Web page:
Close-up on Culture: Monstrous Beauty

They are back, and they are here. Right in front of our house, knocking on our door, under our bed. The Others, the monsters. They are everywhere, and all escape routes are closed. No, this is not the opening scene of a – I admit-  very badly written zombie- or horror movie. This is the daily reality of our visual culture.

Nowadays, our visual culture is over flown with monstrous Others. The movies and television are overrun by vampires and werewolves. We buy our clothes from a model called Zombie Boy, as he is totally covered in tattoo’s which make him seem like a – very fashionable-  living dead. We listen to music from Lady Gaga, the pop singer famous for her extravagant creations, which often turn her appearance into something non-humanlike, such as the often criticized and discussed ‘meat dress’, which transformed her into a modern day dr. Frankenstein. The Others have crawled out from their hiding places and are now out in the open, dominating the media.

This trend is observed and analysed by philosopher Rosi Braidotti. She argues that in post-industrial culture there is a huge increase of various Others, in particular ‘monstrous Others’. She states that these monsters are the incarnation of difference of the human norm and so the visibility of the monstrous kind is a ‘return of the repressed’ which puts the human standard in jeopardy. The standard beauty still firmly reigns, but the fact that there is space for otherness gives hope that her power is declining.

Zombie Boy in Thierry Mugler campaign

More importantly, it is not so much the fact that there is room for the monster or the Other in visual culture nowadays, but of greater interest is the place which they occupy. They are not just part of a freak show to deliciously shudder to. Sure, we are curious and fascinated, but there is more to the appearance of Others in our visual culture: they are presented very much like us humans. Lady Gaga can be dressed as a grotesque crablike creature, but can at the same time speak emotionally about the Japan-disaster. We watch vampires in movies that are romantic instead of frightening. In contemporary culture there is room for humanity in monsters. In this way they are presented not so much as deviations, but more like extensions from ourselves. Our contemporary monsters are more human than ever and thus suggest a new approach to difference.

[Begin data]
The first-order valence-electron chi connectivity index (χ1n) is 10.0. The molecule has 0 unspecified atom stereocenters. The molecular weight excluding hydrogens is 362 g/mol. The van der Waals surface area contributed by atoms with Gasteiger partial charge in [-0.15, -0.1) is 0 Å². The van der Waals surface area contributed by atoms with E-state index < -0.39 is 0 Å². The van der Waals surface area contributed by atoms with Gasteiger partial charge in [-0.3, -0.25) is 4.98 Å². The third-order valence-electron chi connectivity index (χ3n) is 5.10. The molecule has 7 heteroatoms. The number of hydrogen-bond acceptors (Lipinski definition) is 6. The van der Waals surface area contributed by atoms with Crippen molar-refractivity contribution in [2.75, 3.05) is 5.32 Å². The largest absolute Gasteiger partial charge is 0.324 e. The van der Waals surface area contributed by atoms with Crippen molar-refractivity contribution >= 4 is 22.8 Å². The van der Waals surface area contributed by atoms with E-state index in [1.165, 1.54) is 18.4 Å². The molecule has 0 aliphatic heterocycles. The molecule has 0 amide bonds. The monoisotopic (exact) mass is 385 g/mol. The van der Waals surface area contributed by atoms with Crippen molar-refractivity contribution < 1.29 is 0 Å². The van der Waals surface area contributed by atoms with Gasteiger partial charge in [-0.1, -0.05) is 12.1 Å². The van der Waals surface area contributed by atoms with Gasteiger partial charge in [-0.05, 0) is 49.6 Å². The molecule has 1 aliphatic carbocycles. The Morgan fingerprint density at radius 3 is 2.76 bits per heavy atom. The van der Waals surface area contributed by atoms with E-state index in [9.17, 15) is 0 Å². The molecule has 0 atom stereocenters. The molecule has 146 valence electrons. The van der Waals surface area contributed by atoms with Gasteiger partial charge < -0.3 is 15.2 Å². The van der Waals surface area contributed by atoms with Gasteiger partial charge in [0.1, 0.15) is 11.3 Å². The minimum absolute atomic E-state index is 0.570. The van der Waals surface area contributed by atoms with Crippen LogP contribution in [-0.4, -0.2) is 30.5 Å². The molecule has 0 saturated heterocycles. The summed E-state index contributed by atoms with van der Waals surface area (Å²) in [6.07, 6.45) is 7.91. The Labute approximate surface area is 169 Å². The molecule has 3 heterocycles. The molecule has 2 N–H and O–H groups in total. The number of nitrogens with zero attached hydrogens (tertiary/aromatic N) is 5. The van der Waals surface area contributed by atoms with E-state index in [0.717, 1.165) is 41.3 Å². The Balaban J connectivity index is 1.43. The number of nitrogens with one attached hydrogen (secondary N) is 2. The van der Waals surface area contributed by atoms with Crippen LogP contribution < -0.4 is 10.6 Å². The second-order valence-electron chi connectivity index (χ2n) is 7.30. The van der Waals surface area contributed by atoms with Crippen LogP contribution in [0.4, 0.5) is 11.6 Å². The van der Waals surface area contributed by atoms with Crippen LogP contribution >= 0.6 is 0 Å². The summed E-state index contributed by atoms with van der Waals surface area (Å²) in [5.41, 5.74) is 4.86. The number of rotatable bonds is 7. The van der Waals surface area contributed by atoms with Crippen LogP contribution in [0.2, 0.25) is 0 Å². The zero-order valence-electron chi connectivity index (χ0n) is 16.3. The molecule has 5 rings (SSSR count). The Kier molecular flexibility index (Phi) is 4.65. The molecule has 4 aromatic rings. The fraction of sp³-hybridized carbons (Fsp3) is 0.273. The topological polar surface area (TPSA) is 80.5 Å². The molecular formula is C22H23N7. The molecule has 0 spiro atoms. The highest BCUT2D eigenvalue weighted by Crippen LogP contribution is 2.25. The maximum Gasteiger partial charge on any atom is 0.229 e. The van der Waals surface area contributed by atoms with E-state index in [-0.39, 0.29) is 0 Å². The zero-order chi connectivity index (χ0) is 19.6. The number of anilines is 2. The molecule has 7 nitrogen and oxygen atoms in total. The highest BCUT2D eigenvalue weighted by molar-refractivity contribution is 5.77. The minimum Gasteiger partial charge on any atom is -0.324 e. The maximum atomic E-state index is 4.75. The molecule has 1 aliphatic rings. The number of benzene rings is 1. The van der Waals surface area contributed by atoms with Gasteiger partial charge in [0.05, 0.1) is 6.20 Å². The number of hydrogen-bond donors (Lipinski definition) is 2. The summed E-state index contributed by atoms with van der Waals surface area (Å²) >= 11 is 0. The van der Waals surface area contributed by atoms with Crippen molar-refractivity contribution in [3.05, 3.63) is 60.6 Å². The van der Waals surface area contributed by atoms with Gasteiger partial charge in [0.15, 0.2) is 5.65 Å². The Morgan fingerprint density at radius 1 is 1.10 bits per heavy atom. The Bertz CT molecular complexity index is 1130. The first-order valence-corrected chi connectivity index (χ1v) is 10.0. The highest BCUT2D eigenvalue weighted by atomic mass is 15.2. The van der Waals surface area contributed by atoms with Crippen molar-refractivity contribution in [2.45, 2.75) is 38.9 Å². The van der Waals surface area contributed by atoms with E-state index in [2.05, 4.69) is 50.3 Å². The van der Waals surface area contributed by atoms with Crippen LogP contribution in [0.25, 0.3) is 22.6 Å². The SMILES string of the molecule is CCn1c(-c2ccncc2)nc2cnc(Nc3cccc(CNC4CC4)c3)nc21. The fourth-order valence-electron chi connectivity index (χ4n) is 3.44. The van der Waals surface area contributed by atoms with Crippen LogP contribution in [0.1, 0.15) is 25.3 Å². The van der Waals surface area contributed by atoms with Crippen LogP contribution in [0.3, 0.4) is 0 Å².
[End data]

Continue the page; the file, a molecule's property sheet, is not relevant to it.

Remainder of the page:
Famous for her records at the Paralympics Games in 1996, but even more so for her modelling career and spokeswoman for the next generation of prosthetics, Aimee Mullins speaks in her TED-talk about this new definition of difference. She claims that she does not see her prosthetic legs as a deviation of the norm and therefore as a lack of something that needs to be solved, but as a possibility to extend human nature to a next level. According to her, it’s no longer a discussion about overcoming deficiency nowadays, as it is a conversation about augmentation and potential. From a clear diving border between two different worlds, we went to various options on one continuous line.


And so, the presence of monstrous Others in contemporary culture shows us a whole different view on Otherness. Being different is no longer viewed as something negative to be different, these days being different means being full of potential and chances. And so the monster, a word derived from the old Greek teras which means both horrible and wonderful, as a creature went back to the it’s etymological roots. The Latin noun creatura, a creature, is ‘a thing created’ and something which celebrates creativity and difference. Fortunately in contemporary visual culture we can all celebrate, in the words of Lady Gaga, the little monsters inside us.

This blogpost is also published on TedxAmsterdam

Further Reading:

Biography of Aimee Mullins on TED

– Braidotti, Rosi (2002) Metamorphoses. Towards a Materialist Theory of Becoming

– Braidotti, Rosi (2004) Op Doorreis

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